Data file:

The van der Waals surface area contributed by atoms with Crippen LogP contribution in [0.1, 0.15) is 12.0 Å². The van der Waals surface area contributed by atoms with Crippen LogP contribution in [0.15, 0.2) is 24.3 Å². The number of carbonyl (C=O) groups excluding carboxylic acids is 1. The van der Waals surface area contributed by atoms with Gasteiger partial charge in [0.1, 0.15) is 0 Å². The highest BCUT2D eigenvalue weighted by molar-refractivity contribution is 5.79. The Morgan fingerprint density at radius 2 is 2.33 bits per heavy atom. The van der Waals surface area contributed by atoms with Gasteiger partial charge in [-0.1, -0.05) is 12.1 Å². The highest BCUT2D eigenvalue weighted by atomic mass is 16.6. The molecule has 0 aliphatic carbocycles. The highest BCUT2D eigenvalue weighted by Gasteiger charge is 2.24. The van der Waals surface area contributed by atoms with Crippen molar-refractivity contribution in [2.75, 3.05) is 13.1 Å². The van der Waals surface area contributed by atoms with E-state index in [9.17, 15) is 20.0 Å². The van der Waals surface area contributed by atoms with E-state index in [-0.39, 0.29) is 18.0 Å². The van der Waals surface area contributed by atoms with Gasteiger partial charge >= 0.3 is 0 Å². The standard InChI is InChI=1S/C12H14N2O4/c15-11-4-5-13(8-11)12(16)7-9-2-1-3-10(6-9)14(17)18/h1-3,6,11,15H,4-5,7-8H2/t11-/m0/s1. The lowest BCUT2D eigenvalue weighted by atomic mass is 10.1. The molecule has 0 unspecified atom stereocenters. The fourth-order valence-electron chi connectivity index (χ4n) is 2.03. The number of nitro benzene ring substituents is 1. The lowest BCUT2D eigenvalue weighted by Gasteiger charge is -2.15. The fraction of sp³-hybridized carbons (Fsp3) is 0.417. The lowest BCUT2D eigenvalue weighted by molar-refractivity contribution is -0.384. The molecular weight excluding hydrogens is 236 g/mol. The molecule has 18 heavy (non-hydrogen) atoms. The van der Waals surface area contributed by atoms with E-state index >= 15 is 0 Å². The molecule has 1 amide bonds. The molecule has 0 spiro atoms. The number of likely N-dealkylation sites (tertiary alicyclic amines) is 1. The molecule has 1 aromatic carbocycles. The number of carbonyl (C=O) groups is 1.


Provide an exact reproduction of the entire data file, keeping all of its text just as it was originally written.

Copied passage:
The van der Waals surface area contributed by atoms with Crippen LogP contribution in [0.1, 0.15) is 12.0 Å². The van der Waals surface area contributed by atoms with Crippen LogP contribution in [0.15, 0.2) is 24.3 Å². The number of carbonyl (C=O) groups excluding carboxylic acids is 1. The van der Waals surface area contributed by atoms with Gasteiger partial charge in [0.1, 0.15) is 0 Å². The highest BCUT2D eigenvalue weighted by molar-refractivity contribution is 5.79. The Morgan fingerprint density at radius 2 is 2.33 bits per heavy atom. The van der Waals surface area contributed by atoms with Gasteiger partial charge in [-0.1, -0.05) is 12.1 Å². The highest BCUT2D eigenvalue weighted by atomic mass is 16.6. The molecule has 0 aliphatic carbocycles. The highest BCUT2D eigenvalue weighted by Gasteiger charge is 2.24. The van der Waals surface area contributed by atoms with Crippen molar-refractivity contribution in [2.75, 3.05) is 13.1 Å². The van der Waals surface area contributed by atoms with E-state index in [9.17, 15) is 20.0 Å². The van der Waals surface area contributed by atoms with E-state index in [-0.39, 0.29) is 18.0 Å². The van der Waals surface area contributed by atoms with Gasteiger partial charge >= 0.3 is 0 Å². The standard InChI is InChI=1S/C12H14N2O4/c15-11-4-5-13(8-11)12(16)7-9-2-1-3-10(6-9)14(17)18/h1-3,6,11,15H,4-5,7-8H2/t11-/m0/s1. The lowest BCUT2D eigenvalue weighted by atomic mass is 10.1. The molecule has 0 unspecified atom stereocenters. The fourth-order valence-electron chi connectivity index (χ4n) is 2.03. The number of nitro benzene ring substituents is 1. The lowest BCUT2D eigenvalue weighted by Gasteiger charge is -2.15. The fraction of sp³-hybridized carbons (Fsp3) is 0.417. The lowest BCUT2D eigenvalue weighted by molar-refractivity contribution is -0.384. The molecular weight excluding hydrogens is 236 g/mol. The molecule has 18 heavy (non-hydrogen) atoms. The van der Waals surface area contributed by atoms with E-state index >= 15 is 0 Å². The molecule has 1 amide bonds. The molecule has 0 spiro atoms. The number of likely N-dealkylation sites (tertiary alicyclic amines) is 1. The molecule has 1 aromatic carbocycles. The number of carbonyl (C=O) groups is 1.